Business Model Audit
Category : Business Innovation Samples, Corporate Venturing
When something breaks, bursts, or drips, you can call Interline Brands, a national distributor of repair and maintenance products.
Interline Brands is in the business of distributing products to the commercial sector for the use of building, maintaining, and cleaning buildings. These buildings consist of apartment, condo, and townhouse dwellings as well as providing cleaning products for high rises, hospitals and schools.
Interlines innovation strategy mainly focuses around continual development of private label products, service and support of those products and the continued acquisition of smaller competitors customer databases.
Strategy: Positions, Paths, Processes
Wilmar was founded in 1978 as a hardware store in New Jersey, eventually transforming into an MRO distributor focused on the multi-family housing market. After going public in 1996, Wilmar built a national distribution network by acquiring 14 competitors over a three-year period. In 1999, Wilmar expanded into the institutional facilities maintenance market through the acquisition of Sexauer. In May 2000, an investor group led by Wilmar management took the company private, and in September 2000, Wilmar merged with Barnett. Each company generated close to $300 million in sales, but Barnett focused on plumbing, HVAC and electrical contractors, locksmiths, and retail hardware stores.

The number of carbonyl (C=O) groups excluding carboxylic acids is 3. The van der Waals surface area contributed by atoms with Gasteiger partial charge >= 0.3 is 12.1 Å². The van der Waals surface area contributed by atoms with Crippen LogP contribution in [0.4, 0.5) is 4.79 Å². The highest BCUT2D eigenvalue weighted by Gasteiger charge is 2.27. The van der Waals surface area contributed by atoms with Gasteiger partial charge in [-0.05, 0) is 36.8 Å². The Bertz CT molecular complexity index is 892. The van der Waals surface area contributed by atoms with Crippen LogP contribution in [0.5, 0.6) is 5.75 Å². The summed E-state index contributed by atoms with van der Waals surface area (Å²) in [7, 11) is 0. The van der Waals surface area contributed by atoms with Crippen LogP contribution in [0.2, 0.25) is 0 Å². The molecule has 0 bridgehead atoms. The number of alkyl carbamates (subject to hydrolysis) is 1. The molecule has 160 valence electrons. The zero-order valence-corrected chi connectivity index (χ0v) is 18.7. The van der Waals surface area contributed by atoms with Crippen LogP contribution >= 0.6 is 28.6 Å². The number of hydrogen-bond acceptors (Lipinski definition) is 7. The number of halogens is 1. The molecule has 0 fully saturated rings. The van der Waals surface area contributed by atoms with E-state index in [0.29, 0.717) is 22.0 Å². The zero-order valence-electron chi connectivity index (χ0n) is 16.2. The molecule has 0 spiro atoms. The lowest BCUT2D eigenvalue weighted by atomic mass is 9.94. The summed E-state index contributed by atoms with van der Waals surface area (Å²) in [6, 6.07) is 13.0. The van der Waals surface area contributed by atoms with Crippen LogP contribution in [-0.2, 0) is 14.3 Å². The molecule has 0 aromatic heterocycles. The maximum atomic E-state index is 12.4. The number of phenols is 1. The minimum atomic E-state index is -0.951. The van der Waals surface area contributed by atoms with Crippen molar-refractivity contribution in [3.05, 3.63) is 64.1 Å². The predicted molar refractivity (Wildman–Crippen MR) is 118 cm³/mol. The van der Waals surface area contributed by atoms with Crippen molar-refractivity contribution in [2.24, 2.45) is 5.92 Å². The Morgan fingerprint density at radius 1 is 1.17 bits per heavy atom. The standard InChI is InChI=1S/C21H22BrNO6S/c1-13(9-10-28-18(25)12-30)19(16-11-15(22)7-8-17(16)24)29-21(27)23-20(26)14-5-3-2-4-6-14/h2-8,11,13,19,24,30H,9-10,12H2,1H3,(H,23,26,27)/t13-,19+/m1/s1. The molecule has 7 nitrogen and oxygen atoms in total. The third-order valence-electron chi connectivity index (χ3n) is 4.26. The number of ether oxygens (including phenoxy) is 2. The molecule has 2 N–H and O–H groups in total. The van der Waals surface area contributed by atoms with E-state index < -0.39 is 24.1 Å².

Interline has many growth opportunities, including the expansion of Barnett Pro Centers, increased telephone and field salesforce, national accounts, foreign sourcing, private-label products, vendor managed inventory (VMI), and sales of larger equipment items. Macroeconomic drivers that may influence the business include apartment housing vacancy rates, aggregate construction spending, new residential construction (only about 10% of total sales), existing-home sales, employment, interest rates, and consumer confidence.
By introducing new product lines, Interline also provides customers with additional opportunities for cost savings and one-stop shopping. Interline has introduced products such as water heaters, floor coverings, and custom-cut mini-blinds in recent years. The recent acquisition of the SunStar line significantly expanded the lighting and electrical product offerings and introduced Interline to new suppliers of competitively priced items. Future areas of greatest emphasis are likely to be electrical and HVAC. Emphasizing higher-growth and higher-margin private-label/import products.
Linkages: Learning form Markets and Alliances
Within the institutional facilities market, Interline continued to experience positive momentum as national accounts and supply chain management continue to facilitate customer penetration. On March 31, Home Depot completed the acquisition of Hughes Supply. Given that both Home Depot and Hughes Supply competed in the facilities MRO space, we believe some business could accrue to Interline as customers seek a more diverse supplier base.
The acquisition of American Sanitary (July 2006) creates an attractive opportunity for Interline to use its integrated logistics infrastructure to improve operations, expand the AmSan brand, and provide a better value proposition for its combined customer base. AmSan increases Interlines market definition by approximately 75% and provides a large opportunity for Interline to penetrate AmSans 50,000 customers MRO spend. We expect this transaction to be highly synergistic, creating significant cross-selling opportunities, generating costs savings, and providing IBI with increased purchasing power. We believe the acquisition of AmSan extends Interlines growth cycle, and we will continue to monitor any integration risk.
Implementation Processes: Internal Processes and Corporate Ventures